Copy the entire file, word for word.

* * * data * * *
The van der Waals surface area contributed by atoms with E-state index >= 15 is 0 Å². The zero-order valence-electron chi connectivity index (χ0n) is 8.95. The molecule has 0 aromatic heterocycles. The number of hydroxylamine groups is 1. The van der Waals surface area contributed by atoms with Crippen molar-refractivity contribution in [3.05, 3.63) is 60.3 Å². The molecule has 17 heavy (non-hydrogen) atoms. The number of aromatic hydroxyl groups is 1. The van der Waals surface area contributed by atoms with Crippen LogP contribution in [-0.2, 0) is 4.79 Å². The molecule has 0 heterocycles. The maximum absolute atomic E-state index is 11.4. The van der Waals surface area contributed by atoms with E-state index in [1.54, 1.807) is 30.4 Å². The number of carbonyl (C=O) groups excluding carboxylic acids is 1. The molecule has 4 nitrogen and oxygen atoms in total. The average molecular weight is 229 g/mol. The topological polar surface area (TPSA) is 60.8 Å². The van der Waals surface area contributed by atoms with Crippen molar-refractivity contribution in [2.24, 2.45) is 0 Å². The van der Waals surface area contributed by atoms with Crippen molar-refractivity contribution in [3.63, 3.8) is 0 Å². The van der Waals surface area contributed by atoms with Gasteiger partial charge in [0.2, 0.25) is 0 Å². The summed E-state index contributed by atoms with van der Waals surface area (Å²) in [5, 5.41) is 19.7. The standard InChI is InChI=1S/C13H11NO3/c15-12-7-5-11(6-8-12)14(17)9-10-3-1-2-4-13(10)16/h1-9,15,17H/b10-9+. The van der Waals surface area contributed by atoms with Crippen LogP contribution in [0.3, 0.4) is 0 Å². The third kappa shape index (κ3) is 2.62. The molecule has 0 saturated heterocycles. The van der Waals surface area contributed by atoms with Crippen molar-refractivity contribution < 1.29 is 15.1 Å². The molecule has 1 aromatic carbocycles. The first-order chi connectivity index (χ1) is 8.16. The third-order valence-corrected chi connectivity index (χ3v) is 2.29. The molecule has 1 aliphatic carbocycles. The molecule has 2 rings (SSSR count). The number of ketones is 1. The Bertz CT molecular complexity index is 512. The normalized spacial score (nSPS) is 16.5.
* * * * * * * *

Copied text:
The van der Waals surface area contributed by atoms with E-state index >= 15 is 0 Å². The zero-order valence-electron chi connectivity index (χ0n) is 8.95. The molecule has 0 aromatic heterocycles. The number of hydroxylamine groups is 1. The van der Waals surface area contributed by atoms with Crippen molar-refractivity contribution in [3.05, 3.63) is 60.3 Å². The molecule has 17 heavy (non-hydrogen) atoms. The number of aromatic hydroxyl groups is 1. The van der Waals surface area contributed by atoms with Crippen LogP contribution in [-0.2, 0) is 4.79 Å². The molecule has 0 heterocycles. The maximum absolute atomic E-state index is 11.4. The van der Waals surface area contributed by atoms with E-state index in [1.54, 1.807) is 30.4 Å². The number of carbonyl (C=O) groups excluding carboxylic acids is 1. The molecule has 4 nitrogen and oxygen atoms in total. The average molecular weight is 229 g/mol. The topological polar surface area (TPSA) is 60.8 Å². The van der Waals surface area contributed by atoms with Crippen molar-refractivity contribution in [2.24, 2.45) is 0 Å². The van der Waals surface area contributed by atoms with Crippen molar-refractivity contribution in [3.63, 3.8) is 0 Å². The van der Waals surface area contributed by atoms with Gasteiger partial charge in [0.2, 0.25) is 0 Å². The summed E-state index contributed by atoms with van der Waals surface area (Å²) in [5, 5.41) is 19.7. The standard InChI is InChI=1S/C13H11NO3/c15-12-7-5-11(6-8-12)14(17)9-10-3-1-2-4-13(10)16/h1-9,15,17H/b10-9+. The van der Waals surface area contributed by atoms with Crippen LogP contribution in [0.3, 0.4) is 0 Å². The third kappa shape index (κ3) is 2.62. The molecule has 0 saturated heterocycles. The van der Waals surface area contributed by atoms with Crippen molar-refractivity contribution < 1.29 is 15.1 Å². The molecule has 1 aromatic carbocycles. The first-order chi connectivity index (χ1) is 8.16. The third-order valence-corrected chi connectivity index (χ3v) is 2.29. The molecule has 1 aliphatic carbocycles. The molecule has 2 rings (SSSR count). The number of ketones is 1. The Bertz CT molecular complexity index is 512. The normalized spacial score (nSPS) is 16.5.